Makas are the fibrous plant matter leftover in your strainer bag when you make a kava beverage in the traditional way. In Fiji, makas are called cosas, which is synonymous with 'fiber' or 'trash'. There are many reasons why it's important to filter makas from your beverage. First, many think that makas cause nausea and that they can accelerate the onset of dermopathy. Also, makas are lower in kavalactones, so including them in powder will dilute the potency. Manufacturers of instant kava are able to charge a premium because they take special, proprietary steps to remove makas. It's preferable to remove makas from undried roots, but I wondered if I could find an effective way using whole, dried roots.
Makas, the tough, fibrous matter in the kava plant that gives its strength:
In the kava plant, makas originate from the coarse, dead fibrous cells that provide strength to the plant. The illustrated cross section shows the relative location of the various cell types. The adjacent photo shows a cross section of one of our kava stump pieces. The central, dense bundle of root fibers is highlighted.
It has been reported that Islanders traditionally ground whole roots and then used water to separate makas, but how so? Heavily pounded kava produces particles that are all less than 100 microns, which makes maka separation extremely difficult without specialized equipment. I guessed that by partially grinding roots, I would leave denser roots more intact and so I might be able to efficiently separate makas from the other root material.
Makas can be removed if you start from whole roots, even if they're already dried:
First, I hammer-pounded about 4 oz of waka inside of a clean towel and put the small (hopefully pliable) pieces into a coffee grinder.
Next, I ground the root for 20-30 seconds, or just until achieving a smooth sounding and homogenous tone. I poured the contents of the grinder into a glass of water. After a few seconds, large pieces of plant fiber began to float to the top of the glass and a dense 'mud' began to collected on the bottom of the glass. After a minute or two, a full separation of the different types of matter in the kava was achieved.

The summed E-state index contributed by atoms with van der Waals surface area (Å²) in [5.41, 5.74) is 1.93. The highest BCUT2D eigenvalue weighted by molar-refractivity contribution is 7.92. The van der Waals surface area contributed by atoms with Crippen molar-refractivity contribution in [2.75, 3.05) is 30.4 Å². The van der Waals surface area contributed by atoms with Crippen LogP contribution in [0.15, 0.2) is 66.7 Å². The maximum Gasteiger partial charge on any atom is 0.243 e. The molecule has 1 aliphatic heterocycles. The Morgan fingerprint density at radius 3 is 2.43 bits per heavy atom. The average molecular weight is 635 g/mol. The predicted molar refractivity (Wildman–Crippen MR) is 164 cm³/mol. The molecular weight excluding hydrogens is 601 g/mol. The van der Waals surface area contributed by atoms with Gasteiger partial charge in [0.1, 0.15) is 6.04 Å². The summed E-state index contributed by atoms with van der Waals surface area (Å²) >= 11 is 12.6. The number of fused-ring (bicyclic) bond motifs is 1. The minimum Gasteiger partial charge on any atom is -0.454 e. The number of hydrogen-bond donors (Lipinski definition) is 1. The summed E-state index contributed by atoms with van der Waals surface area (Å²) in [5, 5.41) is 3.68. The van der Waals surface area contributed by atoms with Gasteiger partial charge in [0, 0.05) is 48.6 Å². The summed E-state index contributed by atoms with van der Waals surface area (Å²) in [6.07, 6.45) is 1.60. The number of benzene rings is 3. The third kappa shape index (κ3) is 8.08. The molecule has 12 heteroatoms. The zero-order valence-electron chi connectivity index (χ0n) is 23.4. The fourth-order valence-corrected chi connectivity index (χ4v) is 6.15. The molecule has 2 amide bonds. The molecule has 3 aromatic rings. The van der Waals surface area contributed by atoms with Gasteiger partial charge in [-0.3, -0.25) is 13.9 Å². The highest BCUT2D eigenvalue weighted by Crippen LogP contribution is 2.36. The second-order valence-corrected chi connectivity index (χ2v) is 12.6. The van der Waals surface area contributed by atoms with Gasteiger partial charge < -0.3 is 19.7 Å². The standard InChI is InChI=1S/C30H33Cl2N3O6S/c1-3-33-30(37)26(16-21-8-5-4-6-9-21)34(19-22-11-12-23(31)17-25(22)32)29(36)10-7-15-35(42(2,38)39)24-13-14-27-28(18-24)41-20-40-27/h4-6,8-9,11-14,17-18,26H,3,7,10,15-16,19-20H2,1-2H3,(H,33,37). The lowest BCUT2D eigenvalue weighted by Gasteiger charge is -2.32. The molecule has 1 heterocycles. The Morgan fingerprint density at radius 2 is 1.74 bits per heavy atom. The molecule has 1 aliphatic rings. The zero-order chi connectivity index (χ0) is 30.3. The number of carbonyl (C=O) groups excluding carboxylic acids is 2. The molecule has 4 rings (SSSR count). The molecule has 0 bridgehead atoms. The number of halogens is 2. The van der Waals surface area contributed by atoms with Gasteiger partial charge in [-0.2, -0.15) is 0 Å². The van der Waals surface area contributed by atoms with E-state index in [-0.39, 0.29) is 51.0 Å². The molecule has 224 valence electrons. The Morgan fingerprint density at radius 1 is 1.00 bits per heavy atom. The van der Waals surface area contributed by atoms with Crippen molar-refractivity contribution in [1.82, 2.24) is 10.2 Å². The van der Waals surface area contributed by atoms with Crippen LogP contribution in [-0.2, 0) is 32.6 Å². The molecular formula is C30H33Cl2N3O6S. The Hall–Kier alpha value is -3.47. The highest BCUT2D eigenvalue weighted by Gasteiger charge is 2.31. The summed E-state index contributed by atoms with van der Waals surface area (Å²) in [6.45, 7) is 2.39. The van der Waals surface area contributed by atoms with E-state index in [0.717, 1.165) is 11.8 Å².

I used a coarse strainer spoon to scoop out the floating bits of plant matter, and then proceeded to blend the water and sediment in a ratio of 1 Tbsp to 10 oz of water. After about 3 minutes the top of the blender was full of a dense kavalactone emulsion and no visible plant matter.
I was tempted to drink the brew without additional filtering, but ultimately strained the kava. The resulting taste was noticeably less gritty or chalky, but the overall strength also felt muted. That said, the feeling and taste were cleaner and more pleasant. Interestingly, the kava was far easier to strain than what I have been used to, a natural consequence of removing makas before mixing. What was left in the strainer bag had a different consistency, much closer to clay.
Conclusions: removing makas changes kava in several positive ways
Overall, maka free kava definitely tastes and feels different. The onset is more gradual and the kava sensation is more balanced. It appears to round out the edges of heavy kavas, so it may be a useful technique to make heavy kavas more suitable for daytime use.